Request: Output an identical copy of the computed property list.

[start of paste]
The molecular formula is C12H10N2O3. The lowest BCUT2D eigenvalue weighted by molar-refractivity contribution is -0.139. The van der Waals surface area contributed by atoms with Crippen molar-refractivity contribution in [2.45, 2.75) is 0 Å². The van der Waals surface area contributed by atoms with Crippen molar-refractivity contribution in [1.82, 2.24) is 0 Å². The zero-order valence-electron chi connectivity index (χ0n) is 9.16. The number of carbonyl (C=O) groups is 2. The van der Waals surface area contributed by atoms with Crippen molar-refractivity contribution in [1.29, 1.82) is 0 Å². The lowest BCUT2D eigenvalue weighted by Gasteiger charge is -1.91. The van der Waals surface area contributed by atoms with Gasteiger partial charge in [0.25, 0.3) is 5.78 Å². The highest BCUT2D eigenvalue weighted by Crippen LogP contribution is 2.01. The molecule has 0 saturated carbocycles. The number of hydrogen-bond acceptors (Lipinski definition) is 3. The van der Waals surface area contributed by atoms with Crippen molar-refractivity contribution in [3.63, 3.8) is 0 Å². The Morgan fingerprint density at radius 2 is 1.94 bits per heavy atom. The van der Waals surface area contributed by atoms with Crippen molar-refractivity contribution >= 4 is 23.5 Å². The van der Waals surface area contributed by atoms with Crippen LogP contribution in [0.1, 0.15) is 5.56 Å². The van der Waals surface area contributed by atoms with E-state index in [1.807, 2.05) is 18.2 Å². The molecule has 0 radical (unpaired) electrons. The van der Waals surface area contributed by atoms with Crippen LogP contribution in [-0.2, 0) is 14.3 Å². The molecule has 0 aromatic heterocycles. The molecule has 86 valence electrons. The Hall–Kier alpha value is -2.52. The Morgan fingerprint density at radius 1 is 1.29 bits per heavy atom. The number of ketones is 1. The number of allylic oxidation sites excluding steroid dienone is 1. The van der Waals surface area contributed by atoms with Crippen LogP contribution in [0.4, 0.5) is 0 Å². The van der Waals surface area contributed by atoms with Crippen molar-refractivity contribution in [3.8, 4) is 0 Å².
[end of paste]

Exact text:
The molecular formula is C12H10N2O3. The lowest BCUT2D eigenvalue weighted by molar-refractivity contribution is -0.139. The van der Waals surface area contributed by atoms with Crippen molar-refractivity contribution in [2.45, 2.75) is 0 Å². The van der Waals surface area contributed by atoms with Crippen molar-refractivity contribution in [1.82, 2.24) is 0 Å². The zero-order valence-electron chi connectivity index (χ0n) is 9.16. The number of carbonyl (C=O) groups is 2. The van der Waals surface area contributed by atoms with Crippen molar-refractivity contribution in [1.29, 1.82) is 0 Å². The lowest BCUT2D eigenvalue weighted by Gasteiger charge is -1.91. The van der Waals surface area contributed by atoms with Gasteiger partial charge in [0.25, 0.3) is 5.78 Å². The highest BCUT2D eigenvalue weighted by Crippen LogP contribution is 2.01. The molecule has 0 saturated carbocycles. The number of hydrogen-bond acceptors (Lipinski definition) is 3. The van der Waals surface area contributed by atoms with Crippen molar-refractivity contribution in [3.63, 3.8) is 0 Å². The Morgan fingerprint density at radius 2 is 1.94 bits per heavy atom. The van der Waals surface area contributed by atoms with Crippen molar-refractivity contribution >= 4 is 23.5 Å². The van der Waals surface area contributed by atoms with Crippen LogP contribution in [0.1, 0.15) is 5.56 Å². The van der Waals surface area contributed by atoms with E-state index in [1.807, 2.05) is 18.2 Å². The molecule has 0 radical (unpaired) electrons. The van der Waals surface area contributed by atoms with Crippen LogP contribution in [-0.2, 0) is 14.3 Å². The molecule has 0 aromatic heterocycles. The molecule has 86 valence electrons. The Hall–Kier alpha value is -2.52. The Morgan fingerprint density at radius 1 is 1.29 bits per heavy atom. The number of ketones is 1. The number of allylic oxidation sites excluding steroid dienone is 1. The van der Waals surface area contributed by atoms with Crippen LogP contribution in [0.4, 0.5) is 0 Å². The van der Waals surface area contributed by atoms with Crippen molar-refractivity contribution in [3.8, 4) is 0 Å².